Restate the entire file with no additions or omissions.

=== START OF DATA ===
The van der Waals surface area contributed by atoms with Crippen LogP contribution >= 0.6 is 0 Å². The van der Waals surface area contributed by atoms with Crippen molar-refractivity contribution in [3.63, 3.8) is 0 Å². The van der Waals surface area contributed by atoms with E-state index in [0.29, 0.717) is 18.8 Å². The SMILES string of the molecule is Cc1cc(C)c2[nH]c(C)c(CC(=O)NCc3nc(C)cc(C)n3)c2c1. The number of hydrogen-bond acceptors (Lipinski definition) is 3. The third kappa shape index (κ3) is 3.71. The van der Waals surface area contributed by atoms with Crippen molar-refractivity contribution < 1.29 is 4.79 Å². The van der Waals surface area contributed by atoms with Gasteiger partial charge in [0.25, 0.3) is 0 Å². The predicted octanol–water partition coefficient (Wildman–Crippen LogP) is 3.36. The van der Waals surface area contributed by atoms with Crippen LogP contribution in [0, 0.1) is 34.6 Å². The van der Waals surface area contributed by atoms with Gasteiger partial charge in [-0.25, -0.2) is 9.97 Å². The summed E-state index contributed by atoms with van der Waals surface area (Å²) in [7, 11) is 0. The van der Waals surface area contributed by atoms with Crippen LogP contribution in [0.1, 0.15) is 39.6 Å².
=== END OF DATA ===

The van der Waals surface area contributed by atoms with Crippen LogP contribution >= 0.6 is 0 Å². The van der Waals surface area contributed by atoms with Crippen molar-refractivity contribution in [3.63, 3.8) is 0 Å². The van der Waals surface area contributed by atoms with E-state index in [0.29, 0.717) is 18.8 Å². The SMILES string of the molecule is Cc1cc(C)c2[nH]c(C)c(CC(=O)NCc3nc(C)cc(C)n3)c2c1. The number of hydrogen-bond acceptors (Lipinski definition) is 3. The third kappa shape index (κ3) is 3.71. The van der Waals surface area contributed by atoms with Crippen molar-refractivity contribution < 1.29 is 4.79 Å². The van der Waals surface area contributed by atoms with Gasteiger partial charge in [0.25, 0.3) is 0 Å². The predicted octanol–water partition coefficient (Wildman–Crippen LogP) is 3.36. The van der Waals surface area contributed by atoms with Crippen LogP contribution in [0, 0.1) is 34.6 Å². The van der Waals surface area contributed by atoms with Gasteiger partial charge in [-0.25, -0.2) is 9.97 Å². The summed E-state index contributed by atoms with van der Waals surface area (Å²) in [7, 11) is 0. The van der Waals surface area contributed by atoms with Crippen LogP contribution in [0.1, 0.15) is 39.6 Å².